Except we know what that means. We treat John 10 and 17 consistently.

It was everything the Book of Acts says it was in my belief.

And Ephesians with Apostles, prophets, etc., etc.

You have some truth in what you say regarding today's "evangelical christianity" existing in direct response to the "councils" but not because the RCC was first and we broke off from them, but because we were first (as christians described in the Book of Acts) and had to reform true christianity.

You canâ??t suggest that because there was no Christian entity in the old world outside the Catholic Church after a couple hundred A.D. What Christian group existed, and continued to exist through the Catholic reign until the present? What evidence did you have that there was even a simple fragment that existed exclusive from the Catholic church? Your claim is untenable.

Again, what of your multiple points extinguishes the LDSâ??s chances of salvation?

PacMan

Link to comment

I realize this.

Just because you believe that you believe in a different Jesus that LDS do though, does not mean that your version of Him is correct and neither does it mean that Christ ever taught that anyone who disagrees with your version of Him cannot be saved.

The bible and Christ never make the claim that in order to be saved a person must believe 'this and this and this' about Him.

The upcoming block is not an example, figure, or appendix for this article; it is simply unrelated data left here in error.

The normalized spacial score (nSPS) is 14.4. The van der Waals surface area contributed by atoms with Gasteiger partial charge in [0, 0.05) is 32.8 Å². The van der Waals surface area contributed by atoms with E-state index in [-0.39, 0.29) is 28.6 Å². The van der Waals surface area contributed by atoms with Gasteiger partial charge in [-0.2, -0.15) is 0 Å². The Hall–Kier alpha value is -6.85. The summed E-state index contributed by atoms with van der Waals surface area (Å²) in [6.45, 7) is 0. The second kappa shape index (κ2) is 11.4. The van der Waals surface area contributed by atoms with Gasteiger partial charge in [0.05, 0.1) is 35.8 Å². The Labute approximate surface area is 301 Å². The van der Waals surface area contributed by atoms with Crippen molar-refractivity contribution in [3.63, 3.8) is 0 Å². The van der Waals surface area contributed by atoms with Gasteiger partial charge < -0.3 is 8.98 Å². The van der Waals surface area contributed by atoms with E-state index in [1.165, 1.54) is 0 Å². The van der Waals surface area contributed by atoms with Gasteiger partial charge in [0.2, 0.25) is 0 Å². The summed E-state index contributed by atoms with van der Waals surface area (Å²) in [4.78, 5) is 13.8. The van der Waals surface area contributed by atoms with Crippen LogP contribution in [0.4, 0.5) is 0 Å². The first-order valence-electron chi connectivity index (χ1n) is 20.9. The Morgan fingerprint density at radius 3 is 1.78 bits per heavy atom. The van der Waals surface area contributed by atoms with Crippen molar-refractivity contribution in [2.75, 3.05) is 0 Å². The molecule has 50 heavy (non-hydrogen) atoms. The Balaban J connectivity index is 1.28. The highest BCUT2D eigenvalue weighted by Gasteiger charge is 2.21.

That is something that some protestant religions have added and it makes perfect sence that they have added it because it is ONLY with that addition that the religion becomes relevant at all.

Without such an addition-as i said before, Protestantism is a completely unnecessary (as far as salvation goes) religion.

Let's look at your list though and see just how different the LDS Jesus is from the Protestant Jesus and whether or not the bible agrees with your assertion that such differences matter when it comes to salvation.

So is 'ours'.

From the book of mormon-moroni 8:8-"Listen to the words of Christ, your Redeemer, your Lord and your God."

and from the Doctrine and Covenants, speaking about the Second Coming-D&C 88:104-"104 And this shall be the sound of his trump, saying to all people, both in heaven and in earth, and that are under the earthâ??for every ear shall hear it, and every knee shall bow, and every tongue shall confess, while they hear the sound of the trump, saying: Fear God, and give glory to him who sitteth upon the throne, forever and ever; for the hour of his judgment is come"

We do.

However, the bible is silent on this issue so why do you believe such a belief would automatically keep anyone from salvation?

There are scriptures in the book of mormon where Jesus is prayed to by name as well-however, we do not pray to Christ regularly because we believe that we should pray as Jesus taught-to our Father in Heaven.

If you condemn us for following His example, then so be it.

We don't condemn you for not following it.

As is ours.

How do you know, have you ever asked Him? :P

Again though-why does this belief matter in terms of salvation. If i'm wrong-why would that negate the affects of the Atonement of Christ and His grace in my behalf if i 'believed', accepted Him as my personal Savior and had faith in Him my entire life?

We believe there is one Godhead that is manifest in three Beings.